The Mineral Identification Key Copper, Michigan, Seaman Museum specimen

Tenacity refers to a mineral’s resistance to breaking, bending, or otherwise being deformed.  A mineral may be brittle, easily broken or crushed to powder; malleable, easily hammered into thin sheets (such as copper or gold); sectile, easily cut with a knife; flexible, easily bent without breaking and then staying bent; or elastic, bending but resuming its original shape once pressure is released.


Flexible - Bent stibnite crystal (probably in the act of mining), China,  5cm across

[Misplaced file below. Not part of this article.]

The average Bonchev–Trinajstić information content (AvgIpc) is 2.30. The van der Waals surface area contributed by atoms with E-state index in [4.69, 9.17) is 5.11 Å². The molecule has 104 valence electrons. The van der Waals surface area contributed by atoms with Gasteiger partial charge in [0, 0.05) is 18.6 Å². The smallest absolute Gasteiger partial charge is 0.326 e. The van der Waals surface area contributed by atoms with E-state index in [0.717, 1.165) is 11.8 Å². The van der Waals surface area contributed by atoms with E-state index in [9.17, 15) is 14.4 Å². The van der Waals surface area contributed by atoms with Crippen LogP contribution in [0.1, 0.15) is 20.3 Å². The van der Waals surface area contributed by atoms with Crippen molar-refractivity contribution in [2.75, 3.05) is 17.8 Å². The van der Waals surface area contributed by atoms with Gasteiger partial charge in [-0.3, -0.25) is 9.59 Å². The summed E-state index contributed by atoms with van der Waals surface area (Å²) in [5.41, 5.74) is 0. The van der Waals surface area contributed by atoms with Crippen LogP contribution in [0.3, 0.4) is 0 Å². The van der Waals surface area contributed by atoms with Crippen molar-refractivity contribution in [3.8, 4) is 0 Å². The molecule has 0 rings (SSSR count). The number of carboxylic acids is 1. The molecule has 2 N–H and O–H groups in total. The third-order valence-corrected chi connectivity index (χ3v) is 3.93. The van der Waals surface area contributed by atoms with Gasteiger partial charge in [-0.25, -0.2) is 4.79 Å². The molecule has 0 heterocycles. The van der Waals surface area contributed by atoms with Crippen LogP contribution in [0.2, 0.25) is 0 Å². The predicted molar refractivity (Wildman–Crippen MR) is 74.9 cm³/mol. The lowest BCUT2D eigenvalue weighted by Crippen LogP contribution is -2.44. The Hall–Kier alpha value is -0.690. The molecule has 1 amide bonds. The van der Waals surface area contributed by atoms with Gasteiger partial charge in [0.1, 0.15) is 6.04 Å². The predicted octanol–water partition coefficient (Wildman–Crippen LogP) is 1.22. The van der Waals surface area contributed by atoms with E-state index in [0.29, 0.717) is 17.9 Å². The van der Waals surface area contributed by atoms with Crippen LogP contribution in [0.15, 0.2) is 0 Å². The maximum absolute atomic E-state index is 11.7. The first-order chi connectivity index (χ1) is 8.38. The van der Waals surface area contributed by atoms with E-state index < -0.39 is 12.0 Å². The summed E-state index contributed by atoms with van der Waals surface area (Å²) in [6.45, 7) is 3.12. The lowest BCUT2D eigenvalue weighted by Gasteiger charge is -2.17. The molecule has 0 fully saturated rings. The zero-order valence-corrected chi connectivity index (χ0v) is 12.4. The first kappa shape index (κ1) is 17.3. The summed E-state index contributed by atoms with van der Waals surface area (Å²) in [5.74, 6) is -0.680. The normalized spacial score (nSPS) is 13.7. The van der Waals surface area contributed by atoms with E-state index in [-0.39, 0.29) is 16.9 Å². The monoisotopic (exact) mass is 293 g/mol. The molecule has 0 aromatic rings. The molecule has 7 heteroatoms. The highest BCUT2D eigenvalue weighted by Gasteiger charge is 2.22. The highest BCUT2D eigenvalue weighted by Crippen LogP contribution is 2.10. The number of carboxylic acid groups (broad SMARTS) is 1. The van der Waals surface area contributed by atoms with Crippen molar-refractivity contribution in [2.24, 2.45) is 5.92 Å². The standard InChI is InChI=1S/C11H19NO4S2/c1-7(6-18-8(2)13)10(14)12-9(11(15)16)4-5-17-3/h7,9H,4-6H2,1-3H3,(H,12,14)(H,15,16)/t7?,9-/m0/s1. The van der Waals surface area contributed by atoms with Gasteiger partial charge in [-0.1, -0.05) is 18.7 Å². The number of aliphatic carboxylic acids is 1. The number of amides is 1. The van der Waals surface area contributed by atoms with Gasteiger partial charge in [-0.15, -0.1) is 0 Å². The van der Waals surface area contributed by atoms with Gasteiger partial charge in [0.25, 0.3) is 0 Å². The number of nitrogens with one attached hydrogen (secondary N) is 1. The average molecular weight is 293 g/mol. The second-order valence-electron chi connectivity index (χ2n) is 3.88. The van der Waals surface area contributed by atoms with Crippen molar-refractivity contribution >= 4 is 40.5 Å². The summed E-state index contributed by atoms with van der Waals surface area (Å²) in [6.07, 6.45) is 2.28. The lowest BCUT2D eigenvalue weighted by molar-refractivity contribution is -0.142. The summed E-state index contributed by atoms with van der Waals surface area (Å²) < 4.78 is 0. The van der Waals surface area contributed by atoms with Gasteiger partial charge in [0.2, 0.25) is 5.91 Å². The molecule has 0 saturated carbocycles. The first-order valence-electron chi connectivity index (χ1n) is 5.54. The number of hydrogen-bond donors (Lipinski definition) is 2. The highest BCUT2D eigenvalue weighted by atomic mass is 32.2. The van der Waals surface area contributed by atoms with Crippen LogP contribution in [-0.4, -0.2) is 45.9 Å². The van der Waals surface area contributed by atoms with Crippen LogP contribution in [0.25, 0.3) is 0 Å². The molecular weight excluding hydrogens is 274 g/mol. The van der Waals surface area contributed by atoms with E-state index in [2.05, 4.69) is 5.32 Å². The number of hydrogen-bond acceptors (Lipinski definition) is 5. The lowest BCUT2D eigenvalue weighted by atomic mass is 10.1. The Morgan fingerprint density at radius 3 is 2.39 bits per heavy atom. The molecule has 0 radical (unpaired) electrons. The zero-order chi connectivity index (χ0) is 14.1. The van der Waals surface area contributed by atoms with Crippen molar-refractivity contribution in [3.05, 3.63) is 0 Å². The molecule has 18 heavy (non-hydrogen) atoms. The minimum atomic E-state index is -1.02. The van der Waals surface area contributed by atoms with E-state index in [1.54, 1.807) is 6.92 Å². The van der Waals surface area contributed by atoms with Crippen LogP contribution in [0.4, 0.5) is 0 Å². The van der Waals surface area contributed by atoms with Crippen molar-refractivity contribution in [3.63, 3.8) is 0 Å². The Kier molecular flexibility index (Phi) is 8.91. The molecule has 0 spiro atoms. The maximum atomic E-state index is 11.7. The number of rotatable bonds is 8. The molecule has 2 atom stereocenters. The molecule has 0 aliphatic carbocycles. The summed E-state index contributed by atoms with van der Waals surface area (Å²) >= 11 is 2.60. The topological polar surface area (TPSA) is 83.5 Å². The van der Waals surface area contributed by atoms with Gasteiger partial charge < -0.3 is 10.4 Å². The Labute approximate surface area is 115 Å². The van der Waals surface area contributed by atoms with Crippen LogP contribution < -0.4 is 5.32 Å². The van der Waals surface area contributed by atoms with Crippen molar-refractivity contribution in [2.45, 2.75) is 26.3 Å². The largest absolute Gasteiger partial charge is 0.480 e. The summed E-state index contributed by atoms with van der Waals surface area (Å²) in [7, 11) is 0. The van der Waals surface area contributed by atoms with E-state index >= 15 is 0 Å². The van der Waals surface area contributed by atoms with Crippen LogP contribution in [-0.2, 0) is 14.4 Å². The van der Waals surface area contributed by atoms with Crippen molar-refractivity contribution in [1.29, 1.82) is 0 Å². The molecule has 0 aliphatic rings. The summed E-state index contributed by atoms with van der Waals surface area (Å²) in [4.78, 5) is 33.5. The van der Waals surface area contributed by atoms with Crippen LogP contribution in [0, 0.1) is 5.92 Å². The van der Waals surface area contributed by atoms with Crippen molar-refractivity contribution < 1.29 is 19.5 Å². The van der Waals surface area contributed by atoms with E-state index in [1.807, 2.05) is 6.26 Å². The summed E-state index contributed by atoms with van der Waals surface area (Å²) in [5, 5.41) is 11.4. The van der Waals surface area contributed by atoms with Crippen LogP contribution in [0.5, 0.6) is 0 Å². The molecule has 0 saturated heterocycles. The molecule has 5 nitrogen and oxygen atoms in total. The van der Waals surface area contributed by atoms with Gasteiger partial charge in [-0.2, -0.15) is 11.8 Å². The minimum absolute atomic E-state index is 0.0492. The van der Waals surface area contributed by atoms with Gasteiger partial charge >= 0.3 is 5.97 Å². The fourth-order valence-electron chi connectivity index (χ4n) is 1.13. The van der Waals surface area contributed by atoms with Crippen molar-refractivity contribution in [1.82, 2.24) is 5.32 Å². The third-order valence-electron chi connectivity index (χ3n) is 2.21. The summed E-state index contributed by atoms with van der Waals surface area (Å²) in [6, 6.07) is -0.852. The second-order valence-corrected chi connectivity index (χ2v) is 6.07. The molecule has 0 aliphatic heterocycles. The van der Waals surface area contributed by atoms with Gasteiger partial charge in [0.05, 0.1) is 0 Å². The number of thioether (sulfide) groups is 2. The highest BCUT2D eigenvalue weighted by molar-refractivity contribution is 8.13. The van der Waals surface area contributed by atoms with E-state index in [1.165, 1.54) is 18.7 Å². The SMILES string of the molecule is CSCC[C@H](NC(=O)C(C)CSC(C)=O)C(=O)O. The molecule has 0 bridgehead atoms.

Tenacity is particularly useful in telling some of the metallic minerals apart.  Gold is malleable, pyrite (and most other look-a-likes) is not. Gold is also sectile and – in thin sheets – flexible.  Galena is brittle, while platinum is malleable and sectile.

Flexibility and elasticity can be useful with minerals that are commonly found as flakes or acicular crystals.  Chlorite flakes and thin crocoite crystals can be bent, and they will stay bent.  Mica sheets bend and then snap back to their original shape when released.


[ Table of Contents ] [ Introduction ] [ Identification Kit ] [ Mineral Properties ] [ Environments & Associations ] [ In Conclusion ] [ The Mineral ID Key ]

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